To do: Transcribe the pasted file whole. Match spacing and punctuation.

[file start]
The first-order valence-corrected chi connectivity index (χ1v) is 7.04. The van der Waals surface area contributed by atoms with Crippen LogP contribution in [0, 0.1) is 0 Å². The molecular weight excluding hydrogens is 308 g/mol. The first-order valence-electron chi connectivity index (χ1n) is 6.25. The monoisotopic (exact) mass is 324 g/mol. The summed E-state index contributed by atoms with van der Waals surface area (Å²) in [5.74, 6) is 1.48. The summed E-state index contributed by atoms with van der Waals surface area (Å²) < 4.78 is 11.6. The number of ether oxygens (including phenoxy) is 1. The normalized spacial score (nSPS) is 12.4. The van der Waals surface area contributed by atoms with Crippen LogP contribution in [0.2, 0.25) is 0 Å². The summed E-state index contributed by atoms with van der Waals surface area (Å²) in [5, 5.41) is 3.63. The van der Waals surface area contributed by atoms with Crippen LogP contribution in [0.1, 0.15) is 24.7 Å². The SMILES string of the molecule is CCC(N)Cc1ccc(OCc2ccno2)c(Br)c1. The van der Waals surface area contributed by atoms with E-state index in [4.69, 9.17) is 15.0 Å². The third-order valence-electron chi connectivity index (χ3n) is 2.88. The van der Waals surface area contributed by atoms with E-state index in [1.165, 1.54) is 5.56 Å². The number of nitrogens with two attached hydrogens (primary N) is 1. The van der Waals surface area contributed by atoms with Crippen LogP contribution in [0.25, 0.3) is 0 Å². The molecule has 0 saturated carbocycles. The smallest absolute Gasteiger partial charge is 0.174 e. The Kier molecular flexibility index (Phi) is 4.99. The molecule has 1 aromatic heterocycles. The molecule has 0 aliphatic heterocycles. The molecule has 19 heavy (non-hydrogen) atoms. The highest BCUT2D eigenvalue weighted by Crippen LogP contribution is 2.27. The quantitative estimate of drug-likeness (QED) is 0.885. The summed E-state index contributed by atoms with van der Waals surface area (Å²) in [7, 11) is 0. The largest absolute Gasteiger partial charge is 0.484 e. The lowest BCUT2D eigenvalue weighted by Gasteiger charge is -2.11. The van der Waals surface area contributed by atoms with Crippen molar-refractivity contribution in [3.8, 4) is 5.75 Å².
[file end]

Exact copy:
The first-order valence-corrected chi connectivity index (χ1v) is 7.04. The van der Waals surface area contributed by atoms with Crippen LogP contribution in [0, 0.1) is 0 Å². The molecular weight excluding hydrogens is 308 g/mol. The first-order valence-electron chi connectivity index (χ1n) is 6.25. The monoisotopic (exact) mass is 324 g/mol. The summed E-state index contributed by atoms with van der Waals surface area (Å²) in [5.74, 6) is 1.48. The summed E-state index contributed by atoms with van der Waals surface area (Å²) < 4.78 is 11.6. The number of ether oxygens (including phenoxy) is 1. The normalized spacial score (nSPS) is 12.4. The van der Waals surface area contributed by atoms with Crippen LogP contribution in [0.2, 0.25) is 0 Å². The summed E-state index contributed by atoms with van der Waals surface area (Å²) in [5, 5.41) is 3.63. The van der Waals surface area contributed by atoms with Crippen LogP contribution in [0.1, 0.15) is 24.7 Å². The SMILES string of the molecule is CCC(N)Cc1ccc(OCc2ccno2)c(Br)c1. The van der Waals surface area contributed by atoms with E-state index in [4.69, 9.17) is 15.0 Å². The third-order valence-electron chi connectivity index (χ3n) is 2.88. The van der Waals surface area contributed by atoms with E-state index in [1.165, 1.54) is 5.56 Å². The number of nitrogens with two attached hydrogens (primary N) is 1. The van der Waals surface area contributed by atoms with Crippen LogP contribution in [0.25, 0.3) is 0 Å². The molecule has 0 saturated carbocycles. The smallest absolute Gasteiger partial charge is 0.174 e. The Kier molecular flexibility index (Phi) is 4.99. The molecule has 1 aromatic heterocycles. The molecule has 0 aliphatic heterocycles. The molecule has 19 heavy (non-hydrogen) atoms. The highest BCUT2D eigenvalue weighted by Crippen LogP contribution is 2.27. The quantitative estimate of drug-likeness (QED) is 0.885. The summed E-state index contributed by atoms with van der Waals surface area (Å²) in [7, 11) is 0. The largest absolute Gasteiger partial charge is 0.484 e. The lowest BCUT2D eigenvalue weighted by Gasteiger charge is -2.11. The van der Waals surface area contributed by atoms with Crippen molar-refractivity contribution in [3.8, 4) is 5.75 Å².